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Public education is education mandated for or offered to the children of the general public by the government, whether national, regional, or local, provided by an institution of civil government, and paid for, in whole or in part, by taxes. The term is generally applied to basic education, K -12 education or primary and secondary education: it is rarely, if ever, applied to post-secondary education, advanced education, or universities, colleges, or technical schools.

Public education is inclusive, both in its treatment of students and in that enfranchisement for the government of public education is as broad as for government generally. Public education is often organized and operated to be a deliberate model of the civil community in which it functions.

Public education may be provided by a national or regional government (province, state, territory, etc.), or it may be provided by a local government. Where public education is provided by the state or a regional government, it is often referred to as "state education", a term which is rarely used when public education is provided by a local government.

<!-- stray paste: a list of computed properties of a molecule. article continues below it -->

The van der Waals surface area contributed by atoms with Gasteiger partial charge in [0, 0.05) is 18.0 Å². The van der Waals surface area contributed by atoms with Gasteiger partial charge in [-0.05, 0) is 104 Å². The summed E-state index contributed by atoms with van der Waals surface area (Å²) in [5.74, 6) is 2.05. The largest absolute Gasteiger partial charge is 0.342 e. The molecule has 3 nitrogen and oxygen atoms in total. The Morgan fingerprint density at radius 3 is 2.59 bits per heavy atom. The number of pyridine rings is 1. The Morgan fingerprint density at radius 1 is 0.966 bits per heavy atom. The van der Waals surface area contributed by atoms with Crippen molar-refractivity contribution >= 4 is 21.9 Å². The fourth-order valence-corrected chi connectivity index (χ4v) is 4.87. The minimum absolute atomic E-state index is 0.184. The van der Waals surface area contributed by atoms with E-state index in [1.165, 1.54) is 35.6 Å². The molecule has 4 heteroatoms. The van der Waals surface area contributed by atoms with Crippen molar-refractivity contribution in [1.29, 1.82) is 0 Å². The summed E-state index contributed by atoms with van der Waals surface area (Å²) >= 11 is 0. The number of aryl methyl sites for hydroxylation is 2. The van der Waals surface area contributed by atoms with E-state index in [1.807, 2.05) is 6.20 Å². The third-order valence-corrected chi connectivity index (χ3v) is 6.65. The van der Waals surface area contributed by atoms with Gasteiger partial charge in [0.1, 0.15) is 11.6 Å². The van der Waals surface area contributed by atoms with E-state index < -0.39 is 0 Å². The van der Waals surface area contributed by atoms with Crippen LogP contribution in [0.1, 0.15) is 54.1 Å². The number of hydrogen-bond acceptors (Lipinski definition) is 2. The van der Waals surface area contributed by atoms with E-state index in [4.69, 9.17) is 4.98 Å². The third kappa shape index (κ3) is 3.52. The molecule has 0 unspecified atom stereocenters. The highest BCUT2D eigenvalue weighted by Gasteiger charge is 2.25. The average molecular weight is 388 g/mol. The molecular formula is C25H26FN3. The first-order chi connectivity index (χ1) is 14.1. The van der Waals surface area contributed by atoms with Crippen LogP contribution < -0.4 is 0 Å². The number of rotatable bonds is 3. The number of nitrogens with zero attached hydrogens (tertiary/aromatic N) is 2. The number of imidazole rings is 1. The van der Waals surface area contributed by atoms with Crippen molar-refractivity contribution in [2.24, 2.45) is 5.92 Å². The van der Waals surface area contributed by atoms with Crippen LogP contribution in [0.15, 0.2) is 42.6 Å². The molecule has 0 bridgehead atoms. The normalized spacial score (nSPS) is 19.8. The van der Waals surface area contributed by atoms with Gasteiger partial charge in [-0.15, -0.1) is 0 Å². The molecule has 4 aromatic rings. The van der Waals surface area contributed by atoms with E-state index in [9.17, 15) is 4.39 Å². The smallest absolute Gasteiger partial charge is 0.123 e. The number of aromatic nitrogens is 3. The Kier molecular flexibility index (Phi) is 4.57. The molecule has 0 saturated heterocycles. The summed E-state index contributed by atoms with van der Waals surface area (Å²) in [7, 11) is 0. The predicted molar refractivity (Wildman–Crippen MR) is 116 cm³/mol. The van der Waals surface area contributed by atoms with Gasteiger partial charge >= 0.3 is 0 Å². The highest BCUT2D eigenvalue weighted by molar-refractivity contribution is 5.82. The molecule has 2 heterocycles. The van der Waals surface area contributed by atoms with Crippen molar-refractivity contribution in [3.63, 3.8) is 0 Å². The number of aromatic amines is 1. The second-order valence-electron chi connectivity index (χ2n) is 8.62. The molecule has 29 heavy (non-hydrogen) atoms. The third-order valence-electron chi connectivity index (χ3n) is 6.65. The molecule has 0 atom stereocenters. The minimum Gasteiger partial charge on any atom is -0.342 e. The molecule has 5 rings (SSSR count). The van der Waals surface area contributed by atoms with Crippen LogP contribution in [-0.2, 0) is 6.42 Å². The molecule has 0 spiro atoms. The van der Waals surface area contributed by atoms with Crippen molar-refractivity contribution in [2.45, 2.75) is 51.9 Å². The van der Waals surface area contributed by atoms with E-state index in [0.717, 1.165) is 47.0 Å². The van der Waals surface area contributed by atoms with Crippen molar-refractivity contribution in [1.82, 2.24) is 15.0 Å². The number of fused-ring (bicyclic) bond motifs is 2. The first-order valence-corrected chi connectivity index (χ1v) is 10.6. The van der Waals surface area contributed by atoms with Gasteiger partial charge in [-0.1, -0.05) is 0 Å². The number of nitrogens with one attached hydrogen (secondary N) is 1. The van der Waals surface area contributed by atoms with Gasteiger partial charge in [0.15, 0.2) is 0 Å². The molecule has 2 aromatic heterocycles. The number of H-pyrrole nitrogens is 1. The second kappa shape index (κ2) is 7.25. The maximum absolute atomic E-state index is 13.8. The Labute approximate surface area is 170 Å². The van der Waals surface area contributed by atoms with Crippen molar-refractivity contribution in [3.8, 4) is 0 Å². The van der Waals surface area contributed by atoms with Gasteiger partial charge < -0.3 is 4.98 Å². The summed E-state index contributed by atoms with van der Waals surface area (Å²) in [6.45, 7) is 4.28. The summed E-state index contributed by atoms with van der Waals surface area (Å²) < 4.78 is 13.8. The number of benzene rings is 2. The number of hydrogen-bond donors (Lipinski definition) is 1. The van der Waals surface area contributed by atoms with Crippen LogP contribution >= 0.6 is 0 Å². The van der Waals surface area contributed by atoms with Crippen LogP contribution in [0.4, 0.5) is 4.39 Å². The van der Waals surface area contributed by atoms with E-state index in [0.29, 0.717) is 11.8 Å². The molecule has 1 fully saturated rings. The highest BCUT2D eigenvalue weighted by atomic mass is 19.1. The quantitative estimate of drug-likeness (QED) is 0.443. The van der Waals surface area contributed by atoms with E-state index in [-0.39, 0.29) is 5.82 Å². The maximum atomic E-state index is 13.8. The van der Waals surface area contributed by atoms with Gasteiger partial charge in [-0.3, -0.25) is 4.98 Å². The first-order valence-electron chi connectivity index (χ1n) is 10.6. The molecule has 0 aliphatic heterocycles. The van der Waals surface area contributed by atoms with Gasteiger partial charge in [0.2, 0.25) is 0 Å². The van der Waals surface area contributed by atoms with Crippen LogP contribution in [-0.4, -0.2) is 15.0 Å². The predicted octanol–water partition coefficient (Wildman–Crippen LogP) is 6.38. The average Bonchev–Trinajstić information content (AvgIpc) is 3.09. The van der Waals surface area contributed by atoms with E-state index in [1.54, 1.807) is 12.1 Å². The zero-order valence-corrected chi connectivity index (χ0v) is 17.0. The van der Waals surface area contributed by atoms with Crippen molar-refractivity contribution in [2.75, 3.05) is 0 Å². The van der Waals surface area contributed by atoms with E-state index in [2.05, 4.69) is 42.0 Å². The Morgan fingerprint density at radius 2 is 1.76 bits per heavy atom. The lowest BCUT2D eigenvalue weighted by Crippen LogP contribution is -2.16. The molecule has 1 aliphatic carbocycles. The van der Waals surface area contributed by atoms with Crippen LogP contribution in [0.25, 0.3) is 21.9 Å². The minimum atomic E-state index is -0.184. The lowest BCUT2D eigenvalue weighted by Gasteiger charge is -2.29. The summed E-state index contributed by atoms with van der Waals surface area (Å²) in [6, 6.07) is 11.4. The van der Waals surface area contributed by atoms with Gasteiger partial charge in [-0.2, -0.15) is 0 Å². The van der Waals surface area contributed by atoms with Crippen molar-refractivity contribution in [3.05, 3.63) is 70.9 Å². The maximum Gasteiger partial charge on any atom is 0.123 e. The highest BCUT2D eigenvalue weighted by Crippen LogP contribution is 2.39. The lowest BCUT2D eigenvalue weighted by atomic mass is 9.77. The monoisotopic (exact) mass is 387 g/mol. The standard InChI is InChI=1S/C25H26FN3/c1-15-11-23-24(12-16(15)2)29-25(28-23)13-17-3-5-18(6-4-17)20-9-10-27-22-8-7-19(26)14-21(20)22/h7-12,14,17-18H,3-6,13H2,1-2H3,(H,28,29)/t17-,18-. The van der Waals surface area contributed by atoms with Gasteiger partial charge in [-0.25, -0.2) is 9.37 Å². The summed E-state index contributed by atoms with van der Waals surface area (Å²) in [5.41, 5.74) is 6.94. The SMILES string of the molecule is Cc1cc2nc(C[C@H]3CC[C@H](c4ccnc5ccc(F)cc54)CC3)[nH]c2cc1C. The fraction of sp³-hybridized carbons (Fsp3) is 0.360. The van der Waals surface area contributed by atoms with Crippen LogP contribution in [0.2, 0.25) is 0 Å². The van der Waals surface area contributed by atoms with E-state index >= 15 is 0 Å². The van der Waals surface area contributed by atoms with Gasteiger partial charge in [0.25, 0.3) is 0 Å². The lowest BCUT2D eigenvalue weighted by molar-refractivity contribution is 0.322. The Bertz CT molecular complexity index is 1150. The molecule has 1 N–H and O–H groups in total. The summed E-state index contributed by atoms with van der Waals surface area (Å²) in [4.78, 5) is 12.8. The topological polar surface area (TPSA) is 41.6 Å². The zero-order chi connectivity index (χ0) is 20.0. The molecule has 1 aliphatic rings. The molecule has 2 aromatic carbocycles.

Public education is typically provided to groups of students (classrooms; the "one-to-many" model of delivery), with a number of groups of students clustered in a school. However, the term "public education" is not synonymous with "public schooling". Public education can be provided in-home, employing visiting teachers, supervising teachers, and/or distance learning. It can also be provided in non-school, non-home settings, such as shopping mall space.

The term "public education" is not synonymous with the term "publicly funded education". Government may make a public policy decision that it wants to have some financial resources distributed in support of, and it may want to have some control over, the provision of education which is not public education. Grants-in-aid of private schools, and voucher systems all provide examples of publicly funded education which is not public education. Conversely, a public school (including ones run by school districts) may rely heavily on non-public funding (such as high fees or private donations) but still be considered public by virtue of public ownership and control.

Public education often involves the following:

  1. compulsory student attendance (until a certain age or standard is achieved);
  2. certification of teachers and curricula, either by the government or by a teachers' organization;
  3. testing and standards provided by government.

The United Kingdom provides an anomalous use of the term "public school". In England the term "public school" refers to an elite of privately funded independent schools which had their origins in medieval schools funded by charity to provide education for the poor. (The anomaly points to one of the fundamentals of public education, which is inclusion: in times past the commitment to inclusion was demonstrated by reaching out through charity.)


OverviewEdit